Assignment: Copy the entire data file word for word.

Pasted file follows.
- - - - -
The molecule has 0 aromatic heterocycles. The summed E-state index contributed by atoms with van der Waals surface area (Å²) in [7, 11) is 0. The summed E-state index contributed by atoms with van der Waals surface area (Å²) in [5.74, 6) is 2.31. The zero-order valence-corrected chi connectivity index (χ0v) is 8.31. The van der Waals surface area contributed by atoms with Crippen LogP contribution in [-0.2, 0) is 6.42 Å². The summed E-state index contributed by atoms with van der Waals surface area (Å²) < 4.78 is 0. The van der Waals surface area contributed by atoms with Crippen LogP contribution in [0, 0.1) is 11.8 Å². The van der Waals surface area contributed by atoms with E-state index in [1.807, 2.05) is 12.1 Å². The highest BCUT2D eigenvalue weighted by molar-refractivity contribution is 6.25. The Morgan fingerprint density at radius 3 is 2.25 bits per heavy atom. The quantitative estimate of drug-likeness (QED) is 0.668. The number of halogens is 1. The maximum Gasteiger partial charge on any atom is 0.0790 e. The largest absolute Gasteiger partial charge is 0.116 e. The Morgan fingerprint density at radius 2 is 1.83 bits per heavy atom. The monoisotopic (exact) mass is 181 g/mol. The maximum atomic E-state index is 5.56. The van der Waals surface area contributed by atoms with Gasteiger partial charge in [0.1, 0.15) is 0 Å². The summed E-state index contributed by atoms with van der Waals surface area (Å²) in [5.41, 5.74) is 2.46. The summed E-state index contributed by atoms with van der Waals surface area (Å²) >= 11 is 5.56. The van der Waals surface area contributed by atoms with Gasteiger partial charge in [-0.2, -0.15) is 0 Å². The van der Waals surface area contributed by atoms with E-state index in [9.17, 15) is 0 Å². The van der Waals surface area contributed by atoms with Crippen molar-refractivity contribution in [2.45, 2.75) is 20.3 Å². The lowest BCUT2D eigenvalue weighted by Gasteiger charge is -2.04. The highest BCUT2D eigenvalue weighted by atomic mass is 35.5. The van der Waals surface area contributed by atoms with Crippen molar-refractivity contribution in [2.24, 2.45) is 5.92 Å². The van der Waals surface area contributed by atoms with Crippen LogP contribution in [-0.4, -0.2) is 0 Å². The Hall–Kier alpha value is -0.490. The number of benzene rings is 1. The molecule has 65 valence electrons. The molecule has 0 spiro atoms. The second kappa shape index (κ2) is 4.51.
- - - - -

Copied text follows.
The molecule has 0 aromatic heterocycles. The summed E-state index contributed by atoms with van der Waals surface area (Å²) in [7, 11) is 0. The summed E-state index contributed by atoms with van der Waals surface area (Å²) in [5.74, 6) is 2.31. The zero-order valence-corrected chi connectivity index (χ0v) is 8.31. The van der Waals surface area contributed by atoms with Crippen LogP contribution in [-0.2, 0) is 6.42 Å². The summed E-state index contributed by atoms with van der Waals surface area (Å²) < 4.78 is 0. The van der Waals surface area contributed by atoms with Crippen LogP contribution in [0, 0.1) is 11.8 Å². The van der Waals surface area contributed by atoms with E-state index in [1.807, 2.05) is 12.1 Å². The highest BCUT2D eigenvalue weighted by molar-refractivity contribution is 6.25. The Morgan fingerprint density at radius 3 is 2.25 bits per heavy atom. The quantitative estimate of drug-likeness (QED) is 0.668. The number of halogens is 1. The maximum Gasteiger partial charge on any atom is 0.0790 e. The largest absolute Gasteiger partial charge is 0.116 e. The Morgan fingerprint density at radius 2 is 1.83 bits per heavy atom. The monoisotopic (exact) mass is 181 g/mol. The maximum atomic E-state index is 5.56. The van der Waals surface area contributed by atoms with Gasteiger partial charge in [0.1, 0.15) is 0 Å². The summed E-state index contributed by atoms with van der Waals surface area (Å²) in [5.41, 5.74) is 2.46. The summed E-state index contributed by atoms with van der Waals surface area (Å²) >= 11 is 5.56. The van der Waals surface area contributed by atoms with Gasteiger partial charge in [-0.2, -0.15) is 0 Å². The van der Waals surface area contributed by atoms with E-state index in [9.17, 15) is 0 Å². The van der Waals surface area contributed by atoms with Crippen molar-refractivity contribution in [2.45, 2.75) is 20.3 Å². The lowest BCUT2D eigenvalue weighted by Gasteiger charge is -2.04. The highest BCUT2D eigenvalue weighted by atomic mass is 35.5. The van der Waals surface area contributed by atoms with Crippen molar-refractivity contribution in [2.24, 2.45) is 5.92 Å². The van der Waals surface area contributed by atoms with Crippen LogP contribution in [-0.4, -0.2) is 0 Å². The Hall–Kier alpha value is -0.490. The number of benzene rings is 1. The molecule has 65 valence electrons. The molecule has 0 spiro atoms. The second kappa shape index (κ2) is 4.51.